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  • From Vol. 4 No.25 (Dec. 2, 2015)

    Top FCPA Enforcers Discuss Evolving and Diverging Enforcement Approaches and the Defense Bar Responds

    International cooperation and whistleblowers are changing the government’s investigations and resolutions according to top FCPA enforcers.  Due to these changes – and the ever-increasing sophistication of both the SEC and DOJ – the agencies’ goals, strategies and tactics continue to evolve and diverge based on their statutory remits.  At this year’s ACI FCPA conference, Kara Brockmeyer, Chief of the FCPA Unit of the Division of Enforcement of the SEC, and Patrick Stokes, Deputy Chief of the Fraud Section of the Criminal Division of the DOJ, distilled the government’s enforcement priorities in their “Year in Review” discussion, and The FCPA Report spoke to several anti-corruption defense experts for their reactions.  Stokes and Brockmeyer also discussed what they expect from compliance programs as well as the incentives they offer companies to self-report, cooperate and remediate, which will be discussed at length, with input from the FCPA bar, in our next issue.  For coverage of last year’s panel see “Top FCPA Enforcers Tout Voluntary Disclosure and Warn About International Cooperation; The Defense Bar Responds,” The FCPA Report, Vol. 3, No. 24 (Dec. 3, 2014) and “Top FCPA Officials Talk Compliance Tips and the Defense Bar Weighs In,” The FCPA Report, Vol. 3, No. 25 (Dec. 17, 2014).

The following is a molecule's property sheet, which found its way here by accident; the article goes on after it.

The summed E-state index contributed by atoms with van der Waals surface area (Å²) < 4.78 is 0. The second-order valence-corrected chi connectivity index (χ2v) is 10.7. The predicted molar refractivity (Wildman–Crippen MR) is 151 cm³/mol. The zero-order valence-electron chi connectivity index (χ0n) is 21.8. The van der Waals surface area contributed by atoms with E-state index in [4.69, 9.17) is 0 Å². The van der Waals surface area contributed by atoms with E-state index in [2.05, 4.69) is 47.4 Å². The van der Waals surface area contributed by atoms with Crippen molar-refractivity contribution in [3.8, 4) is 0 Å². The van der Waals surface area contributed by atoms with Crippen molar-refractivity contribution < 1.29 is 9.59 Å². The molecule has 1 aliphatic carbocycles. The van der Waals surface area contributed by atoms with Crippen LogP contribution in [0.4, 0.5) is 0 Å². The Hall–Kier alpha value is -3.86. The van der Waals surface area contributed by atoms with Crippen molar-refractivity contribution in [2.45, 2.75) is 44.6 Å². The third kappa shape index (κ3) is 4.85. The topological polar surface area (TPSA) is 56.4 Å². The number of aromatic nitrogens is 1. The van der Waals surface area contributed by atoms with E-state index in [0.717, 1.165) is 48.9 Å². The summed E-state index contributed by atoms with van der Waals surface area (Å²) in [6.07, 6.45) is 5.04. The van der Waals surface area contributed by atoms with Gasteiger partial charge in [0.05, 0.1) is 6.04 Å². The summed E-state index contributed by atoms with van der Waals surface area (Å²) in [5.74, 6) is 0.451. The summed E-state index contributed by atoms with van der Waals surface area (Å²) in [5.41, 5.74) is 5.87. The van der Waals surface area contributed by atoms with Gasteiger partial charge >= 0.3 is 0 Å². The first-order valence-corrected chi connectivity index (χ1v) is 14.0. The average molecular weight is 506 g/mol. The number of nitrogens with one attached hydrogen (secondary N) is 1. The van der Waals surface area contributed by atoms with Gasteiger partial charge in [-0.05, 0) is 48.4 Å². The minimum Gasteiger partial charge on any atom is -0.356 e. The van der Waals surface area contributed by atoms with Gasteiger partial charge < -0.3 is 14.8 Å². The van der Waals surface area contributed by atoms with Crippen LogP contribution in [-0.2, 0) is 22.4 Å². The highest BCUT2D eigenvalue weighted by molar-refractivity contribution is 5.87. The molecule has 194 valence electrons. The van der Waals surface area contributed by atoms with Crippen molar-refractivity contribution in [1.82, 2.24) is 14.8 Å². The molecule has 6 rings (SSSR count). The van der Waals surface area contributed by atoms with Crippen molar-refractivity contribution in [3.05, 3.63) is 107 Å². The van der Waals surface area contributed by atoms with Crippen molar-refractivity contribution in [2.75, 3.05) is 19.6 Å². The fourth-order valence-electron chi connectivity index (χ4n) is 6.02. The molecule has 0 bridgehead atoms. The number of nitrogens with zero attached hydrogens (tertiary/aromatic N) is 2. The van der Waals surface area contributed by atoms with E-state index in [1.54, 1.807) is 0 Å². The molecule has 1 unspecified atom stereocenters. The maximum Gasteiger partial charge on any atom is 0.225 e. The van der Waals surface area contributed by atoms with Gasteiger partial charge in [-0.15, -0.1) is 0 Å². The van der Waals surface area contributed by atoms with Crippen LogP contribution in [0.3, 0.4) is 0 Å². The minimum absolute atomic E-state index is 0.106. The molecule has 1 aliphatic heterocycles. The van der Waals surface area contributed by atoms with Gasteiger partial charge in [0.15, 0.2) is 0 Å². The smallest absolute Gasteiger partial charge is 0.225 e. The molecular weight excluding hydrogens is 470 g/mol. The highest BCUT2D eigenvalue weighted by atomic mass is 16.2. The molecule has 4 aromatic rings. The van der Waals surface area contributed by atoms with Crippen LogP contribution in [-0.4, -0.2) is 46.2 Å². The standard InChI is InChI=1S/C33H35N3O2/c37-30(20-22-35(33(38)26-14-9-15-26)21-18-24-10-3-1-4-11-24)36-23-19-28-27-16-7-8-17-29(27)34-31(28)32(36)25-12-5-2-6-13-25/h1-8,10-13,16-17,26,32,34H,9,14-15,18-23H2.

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  • From Vol. 4 No.25 (Dec. 2, 2015)

    Ceresney and Caldwell Remarks Highlight New SEC Self-Reporting Policy, Cooperation, Remediation and Transparency